Crash Reporting


I get the feeling that some people wonder what goes in the crash reporting. I’ll just spell it out here so I can just say, read my blog. (side note: I used to hate that when trying to strike a conversation with bloggers, but it’s better than just saying I copy stuff when I don’t want to get into details because simplifying stuff just easier to do when people don’t care enough for the details.)

So most of what goes in my crash reporting ( ) is based on :, some of the discussions that go on in #crashkill / ( ) and my reading up on various bugs.

If you look at the site and the crash signatures, you’ll notice that a good chunk of them have crash signatures based on specific memory locations. The problem with that is that they are not all the same crashes in some cases, and not only that they are not meaningful to the engineers. The next meaningful line has to be extrapolated from the crash signatures. Looking at the stack some of the stacks are pretty much the same, but just have a slightly off memory location that it crashed in. Most likely they are the same crash stack. The bugs have to be created from those signatures if they are new, and sometimes if they only have a small percentage, it might just be worth it to track the signature for a bit rather tan write a bug for it. Based on the stack, I do attempt to try to reproduce the issue at times, esp if it’s a high frequency crash. I also track resolved issues for a while as well as report when a crash has been resolved even though it’s in the list (you’ll see some crash signatures that have a strike through for those). Lastly, I occasionally do follow ups in bugs, see what bugs might be related to each other and then report and give a call out to the highlights in the meetings so other people might be able to take action on the top crashers. And that all takes some time.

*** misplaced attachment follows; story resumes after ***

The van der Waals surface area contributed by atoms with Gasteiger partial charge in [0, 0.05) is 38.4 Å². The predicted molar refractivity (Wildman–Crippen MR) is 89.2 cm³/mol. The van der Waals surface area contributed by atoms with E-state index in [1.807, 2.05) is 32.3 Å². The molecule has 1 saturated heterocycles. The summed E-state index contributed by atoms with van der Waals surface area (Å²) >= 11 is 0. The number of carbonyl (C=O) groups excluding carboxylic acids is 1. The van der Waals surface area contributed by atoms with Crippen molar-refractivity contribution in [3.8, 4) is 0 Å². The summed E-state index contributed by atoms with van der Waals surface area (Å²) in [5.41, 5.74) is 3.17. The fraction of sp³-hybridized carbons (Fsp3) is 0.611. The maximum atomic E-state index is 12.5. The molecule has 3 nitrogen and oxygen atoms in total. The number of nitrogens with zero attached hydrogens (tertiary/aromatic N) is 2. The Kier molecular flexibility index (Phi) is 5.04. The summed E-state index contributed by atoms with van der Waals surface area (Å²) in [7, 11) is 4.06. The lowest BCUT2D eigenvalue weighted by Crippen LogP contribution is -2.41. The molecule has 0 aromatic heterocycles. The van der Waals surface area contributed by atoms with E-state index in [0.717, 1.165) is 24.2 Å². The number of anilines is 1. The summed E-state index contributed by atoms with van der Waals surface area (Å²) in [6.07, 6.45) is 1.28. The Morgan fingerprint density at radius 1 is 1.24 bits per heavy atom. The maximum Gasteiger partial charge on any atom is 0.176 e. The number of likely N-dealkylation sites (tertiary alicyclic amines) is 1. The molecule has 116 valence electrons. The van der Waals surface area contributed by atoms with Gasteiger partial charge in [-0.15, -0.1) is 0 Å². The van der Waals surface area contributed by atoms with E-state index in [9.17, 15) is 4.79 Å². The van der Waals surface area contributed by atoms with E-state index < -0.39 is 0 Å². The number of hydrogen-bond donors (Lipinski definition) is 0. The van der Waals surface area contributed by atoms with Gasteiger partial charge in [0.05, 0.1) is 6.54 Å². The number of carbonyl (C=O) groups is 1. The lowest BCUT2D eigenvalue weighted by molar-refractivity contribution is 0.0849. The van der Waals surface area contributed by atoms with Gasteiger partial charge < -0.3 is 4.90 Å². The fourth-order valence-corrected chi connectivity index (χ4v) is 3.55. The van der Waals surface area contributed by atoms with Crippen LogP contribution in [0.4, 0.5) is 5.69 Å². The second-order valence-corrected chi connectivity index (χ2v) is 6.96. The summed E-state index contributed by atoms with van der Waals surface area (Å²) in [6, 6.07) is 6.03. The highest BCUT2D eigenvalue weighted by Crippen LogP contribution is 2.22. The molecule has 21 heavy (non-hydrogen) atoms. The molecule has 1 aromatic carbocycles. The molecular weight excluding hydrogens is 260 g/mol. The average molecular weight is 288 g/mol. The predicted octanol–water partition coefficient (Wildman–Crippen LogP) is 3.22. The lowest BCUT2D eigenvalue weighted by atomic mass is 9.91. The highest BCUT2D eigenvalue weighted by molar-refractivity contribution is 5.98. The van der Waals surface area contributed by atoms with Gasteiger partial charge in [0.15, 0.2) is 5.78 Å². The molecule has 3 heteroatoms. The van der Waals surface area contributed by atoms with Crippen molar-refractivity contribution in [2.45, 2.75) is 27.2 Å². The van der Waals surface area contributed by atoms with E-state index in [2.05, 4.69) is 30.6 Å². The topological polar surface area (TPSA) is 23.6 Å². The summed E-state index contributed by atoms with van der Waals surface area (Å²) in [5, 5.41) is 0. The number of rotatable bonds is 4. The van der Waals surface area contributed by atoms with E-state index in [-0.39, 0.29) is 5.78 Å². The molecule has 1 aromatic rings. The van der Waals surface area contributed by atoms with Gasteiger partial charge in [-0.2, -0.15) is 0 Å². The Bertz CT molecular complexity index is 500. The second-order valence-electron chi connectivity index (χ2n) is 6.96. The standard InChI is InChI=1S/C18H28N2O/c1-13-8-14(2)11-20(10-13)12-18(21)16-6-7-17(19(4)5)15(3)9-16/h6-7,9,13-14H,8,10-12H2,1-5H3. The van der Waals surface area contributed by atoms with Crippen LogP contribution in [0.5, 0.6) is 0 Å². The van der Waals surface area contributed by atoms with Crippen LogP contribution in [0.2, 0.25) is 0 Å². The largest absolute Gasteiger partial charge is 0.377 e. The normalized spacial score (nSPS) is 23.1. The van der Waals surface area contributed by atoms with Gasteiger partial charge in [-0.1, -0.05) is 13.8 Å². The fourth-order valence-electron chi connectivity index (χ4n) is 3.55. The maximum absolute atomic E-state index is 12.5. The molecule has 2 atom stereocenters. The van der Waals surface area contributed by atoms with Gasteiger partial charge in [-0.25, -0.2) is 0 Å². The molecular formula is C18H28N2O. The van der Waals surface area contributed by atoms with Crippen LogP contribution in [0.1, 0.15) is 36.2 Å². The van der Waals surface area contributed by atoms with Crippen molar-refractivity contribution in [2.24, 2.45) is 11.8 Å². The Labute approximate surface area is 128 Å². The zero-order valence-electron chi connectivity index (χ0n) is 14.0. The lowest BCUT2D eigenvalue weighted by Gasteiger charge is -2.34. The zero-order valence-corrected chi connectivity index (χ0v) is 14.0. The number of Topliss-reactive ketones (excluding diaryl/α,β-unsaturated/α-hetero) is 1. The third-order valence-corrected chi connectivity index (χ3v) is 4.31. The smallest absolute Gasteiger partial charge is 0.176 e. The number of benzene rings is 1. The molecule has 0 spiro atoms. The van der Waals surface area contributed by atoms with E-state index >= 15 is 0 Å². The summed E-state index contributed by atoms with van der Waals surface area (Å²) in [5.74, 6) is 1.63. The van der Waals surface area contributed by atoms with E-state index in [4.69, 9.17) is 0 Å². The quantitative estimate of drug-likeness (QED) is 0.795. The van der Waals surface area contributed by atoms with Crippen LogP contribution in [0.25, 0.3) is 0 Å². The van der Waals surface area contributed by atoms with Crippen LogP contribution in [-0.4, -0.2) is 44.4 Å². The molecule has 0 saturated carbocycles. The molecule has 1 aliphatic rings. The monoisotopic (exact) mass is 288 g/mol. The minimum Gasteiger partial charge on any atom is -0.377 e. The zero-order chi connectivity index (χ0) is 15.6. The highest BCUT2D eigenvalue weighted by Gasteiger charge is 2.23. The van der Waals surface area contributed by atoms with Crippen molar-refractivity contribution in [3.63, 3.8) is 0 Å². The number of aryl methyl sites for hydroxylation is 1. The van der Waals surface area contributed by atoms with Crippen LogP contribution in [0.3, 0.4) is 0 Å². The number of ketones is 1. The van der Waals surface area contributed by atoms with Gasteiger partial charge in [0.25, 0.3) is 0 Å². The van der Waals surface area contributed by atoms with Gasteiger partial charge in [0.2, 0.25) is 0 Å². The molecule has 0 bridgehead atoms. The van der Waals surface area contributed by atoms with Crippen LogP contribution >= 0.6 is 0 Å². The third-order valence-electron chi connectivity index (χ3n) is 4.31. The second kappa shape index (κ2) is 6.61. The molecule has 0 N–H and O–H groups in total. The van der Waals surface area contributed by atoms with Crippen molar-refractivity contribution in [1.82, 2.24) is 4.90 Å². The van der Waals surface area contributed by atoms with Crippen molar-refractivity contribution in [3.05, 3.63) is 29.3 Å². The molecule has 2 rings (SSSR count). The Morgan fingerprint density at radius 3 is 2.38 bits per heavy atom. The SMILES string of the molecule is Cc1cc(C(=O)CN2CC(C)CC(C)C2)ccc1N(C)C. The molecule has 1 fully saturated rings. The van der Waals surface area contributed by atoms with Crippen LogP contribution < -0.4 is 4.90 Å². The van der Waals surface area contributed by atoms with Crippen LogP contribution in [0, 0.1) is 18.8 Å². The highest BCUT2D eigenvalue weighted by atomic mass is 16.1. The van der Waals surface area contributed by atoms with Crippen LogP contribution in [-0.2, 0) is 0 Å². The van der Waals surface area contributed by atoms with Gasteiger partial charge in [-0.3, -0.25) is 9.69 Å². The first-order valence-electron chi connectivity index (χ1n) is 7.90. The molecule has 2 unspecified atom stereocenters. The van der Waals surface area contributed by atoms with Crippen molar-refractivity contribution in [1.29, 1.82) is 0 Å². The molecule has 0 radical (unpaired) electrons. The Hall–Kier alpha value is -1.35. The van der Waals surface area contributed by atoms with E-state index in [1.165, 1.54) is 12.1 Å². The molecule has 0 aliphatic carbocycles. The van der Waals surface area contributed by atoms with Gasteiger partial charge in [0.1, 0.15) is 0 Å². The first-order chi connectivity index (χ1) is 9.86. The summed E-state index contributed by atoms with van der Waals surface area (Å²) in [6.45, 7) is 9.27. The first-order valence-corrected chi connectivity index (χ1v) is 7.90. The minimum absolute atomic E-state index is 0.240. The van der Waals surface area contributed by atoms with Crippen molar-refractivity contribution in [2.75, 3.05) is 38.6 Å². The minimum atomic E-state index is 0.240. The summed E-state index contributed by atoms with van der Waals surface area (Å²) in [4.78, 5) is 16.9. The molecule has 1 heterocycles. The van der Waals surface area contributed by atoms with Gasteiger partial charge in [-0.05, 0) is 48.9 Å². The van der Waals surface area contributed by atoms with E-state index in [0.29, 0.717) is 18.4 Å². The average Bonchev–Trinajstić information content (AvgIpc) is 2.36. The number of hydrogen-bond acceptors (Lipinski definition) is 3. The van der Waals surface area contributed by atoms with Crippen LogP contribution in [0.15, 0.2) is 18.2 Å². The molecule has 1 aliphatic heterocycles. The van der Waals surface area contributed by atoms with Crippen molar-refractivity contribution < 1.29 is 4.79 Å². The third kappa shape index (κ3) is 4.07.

So ya. You can call it copying the stuff. I would prefer to say, copying stuff with some TLC.